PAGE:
Collecting Robert E. Howard Pulps - Part 1
Collecting Robert E. Howard Pulps - Part 2
|December 1932 - First Appearance of Conan|
|June 1933 issue. First Conan cover story|
The highest amount paid for this issue in a public auction was $5377 for a Very Good to Fine copy in 2006. It should be noted that this particular auction was a high profile affair, in which the collection of long-time comic, pulp and book collector John McLaughlin was being sold off. There were a number of rare, once-in-a-lifetime items in this auction, including a copy of the Tarzan of the Apes All-Story pulp, and that brought out a number of buyers that were not normally active in the market. Because of this, there were a number of bidding wars and record prices set, including for this Conan issue. This price therefore should best be seen as an aberration and in fact, the same copy sold again in 2008 for $2390 and then in 2012 for $1792, the last amount being probably more reflective of its true market value.
|September 1933 issue|
These prices may seem outrageous to the average collector, but really they are actually fairly low when one considers that Conan is one of the most prominent fictional characters to debut in the pulps, alongside such icons as Tarzan, Zorro, The Shadow, and Buck Rogers and of those he is arguable the most relevant today. It is really only its lack of scarcity that keeps its value as low as it is. Another factor is that Conan does not appear on the cover. As with the November issue, the John Allen St. John cover illustrates Otis Adelbert Kline’s serialized novel, The Buccaneers of Venus. Imagine if this issue had instead had a Conan cover by the legendary St. John! The great irony, of course, is that within a few years Kline would, for the most part, give up his writing to be become the literary agent for Howard.
|May 1934. First cover depicting Conan himself|
The third published Conan story, “The Tower of the Elephant,” appeared in the March 1933 issue and usually sells for $125-200 in Very Good. This issue featured only the second cover by a female artist whose name would become synonymous with Weird Tales in the 1930’s – Margaret Brundage.
Many have criticized Brundage’s later depictions of Conan, but she has developed quite a following among modern day collectors, mainly due to her images of women. Her covers, rendered in pastels rather than painted, give her female subjects a soft, innocent, almost child-like appearance which is often in stark contrast to the macabre, menacing situations in which they are usually depicted. Brundage would go on to illustrate nine of Howard’s Conan stories on the cover of Weird Tales. These are some of the most desirable and valuable issues of Weird Tales from the 1930’s.
From early 1933 until his death three years later, Howard would see print in Weird Tales on almost a monthly basis. For a complete list of these stories and poems see the HowardWorks site. Most of these issues, all with Brundage covers sell for around $100-150 in Very Good. The exceptions to this are the nine Howard cover story issues and a couple of the more popular non-Howard Brundage covers, all of which sell for several hundred dollars.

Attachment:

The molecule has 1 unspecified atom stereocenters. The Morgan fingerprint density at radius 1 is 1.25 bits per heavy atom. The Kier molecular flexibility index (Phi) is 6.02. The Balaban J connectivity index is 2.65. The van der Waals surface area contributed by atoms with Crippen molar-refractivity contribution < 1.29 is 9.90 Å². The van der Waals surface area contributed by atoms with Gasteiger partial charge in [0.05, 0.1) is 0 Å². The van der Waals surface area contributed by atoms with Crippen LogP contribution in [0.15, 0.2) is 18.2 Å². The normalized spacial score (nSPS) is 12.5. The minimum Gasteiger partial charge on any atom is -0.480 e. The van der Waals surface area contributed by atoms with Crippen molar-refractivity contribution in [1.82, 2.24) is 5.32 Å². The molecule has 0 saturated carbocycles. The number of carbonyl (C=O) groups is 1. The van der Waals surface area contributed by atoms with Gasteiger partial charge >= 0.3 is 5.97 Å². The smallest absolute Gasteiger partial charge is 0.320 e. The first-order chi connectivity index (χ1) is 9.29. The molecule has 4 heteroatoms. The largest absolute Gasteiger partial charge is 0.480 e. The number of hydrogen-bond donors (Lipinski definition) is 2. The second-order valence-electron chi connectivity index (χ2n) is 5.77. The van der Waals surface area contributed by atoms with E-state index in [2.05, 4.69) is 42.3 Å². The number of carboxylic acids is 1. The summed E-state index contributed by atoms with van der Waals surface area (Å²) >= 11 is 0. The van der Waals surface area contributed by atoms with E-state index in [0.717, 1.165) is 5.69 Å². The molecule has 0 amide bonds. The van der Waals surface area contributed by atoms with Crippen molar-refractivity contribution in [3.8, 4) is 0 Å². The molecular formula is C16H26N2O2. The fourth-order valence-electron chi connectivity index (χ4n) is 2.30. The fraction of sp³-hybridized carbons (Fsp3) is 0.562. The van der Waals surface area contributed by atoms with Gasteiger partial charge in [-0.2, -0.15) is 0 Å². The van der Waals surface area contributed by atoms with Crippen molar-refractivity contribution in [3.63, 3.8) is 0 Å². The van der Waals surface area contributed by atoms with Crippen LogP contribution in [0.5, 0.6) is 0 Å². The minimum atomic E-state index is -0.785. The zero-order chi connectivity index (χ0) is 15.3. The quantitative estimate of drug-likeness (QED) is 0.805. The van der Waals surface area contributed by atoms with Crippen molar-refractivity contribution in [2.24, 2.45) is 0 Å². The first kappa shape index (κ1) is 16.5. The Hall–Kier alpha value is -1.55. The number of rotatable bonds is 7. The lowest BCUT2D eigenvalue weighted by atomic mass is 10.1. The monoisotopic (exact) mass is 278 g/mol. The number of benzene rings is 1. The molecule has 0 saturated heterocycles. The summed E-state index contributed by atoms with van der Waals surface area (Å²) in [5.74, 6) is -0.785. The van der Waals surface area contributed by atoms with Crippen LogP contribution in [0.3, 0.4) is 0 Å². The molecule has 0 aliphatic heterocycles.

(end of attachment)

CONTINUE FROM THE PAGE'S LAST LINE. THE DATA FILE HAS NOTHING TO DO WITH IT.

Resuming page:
The first of the Howard covers is the June 1933 issue, containing the Conan story “Black Colossus.” The cover depicts a nude Yasmela prostrating herself before the statue of Mitra. This issue usually sells for $200-300 in Very Good condition.
The May 1934 issue is the first publication to depict Conan on its cover in a scene from “Queen of the Black Coast” in which he and Belit fend off the attack of the winged ape. Conan appears again on the cover of the August 1934, fighting the giant python from “The Devil in Iron.”
The cover of the September issue features Yasmina being threatened by one of the Black Seers of Yimsha in a scene from “People of the Black Circle.” All of these issues run about $200-300 in Very Good.
The cover of the December 1934 issue features another flagellation scene, this time from “A Witch Shall Be Born.” This is another popular cover with collectors and as such, it tends to sell for a bit more, around $300-400.
The final Conan cover is the July 1936 issue, containing the first part of “Red Nails.” The cover is one Brundage’s most provactive, with a nude Valeria held down by two scantily-clad female slaves, about to be sacrificed by Tascela. This issue, which would have probably been on the newsstands by late May, was also the last of Howard’s stories to be published before his death. It usually sells for $300-400 in Very Good.
Weird Tales would continue to publish Howard’s work posthumously for the next several years. For a complete listing of these, again see the HowardWorks site. Most of these issues are fairly inexpensive, usually selling for around $50-75 in Very Good. One notable exception is the December 1936 issue featuring “The Fire of Asshurbanipal” which can sell for $100-200. This is the last issue of Weird Tales to feature a Howard yarn on the cover – the artwork incidentally is by John Allen St. John, the only time he illustrated an REH story.
|July 1936. Last Conan cover story.|
In the next installment I will focus on collecting Howard pulps other than Weird Tales – Fight Stories, Thrilling Mystery, Action Stories, Top-Notch, Spicy Adventure and many others.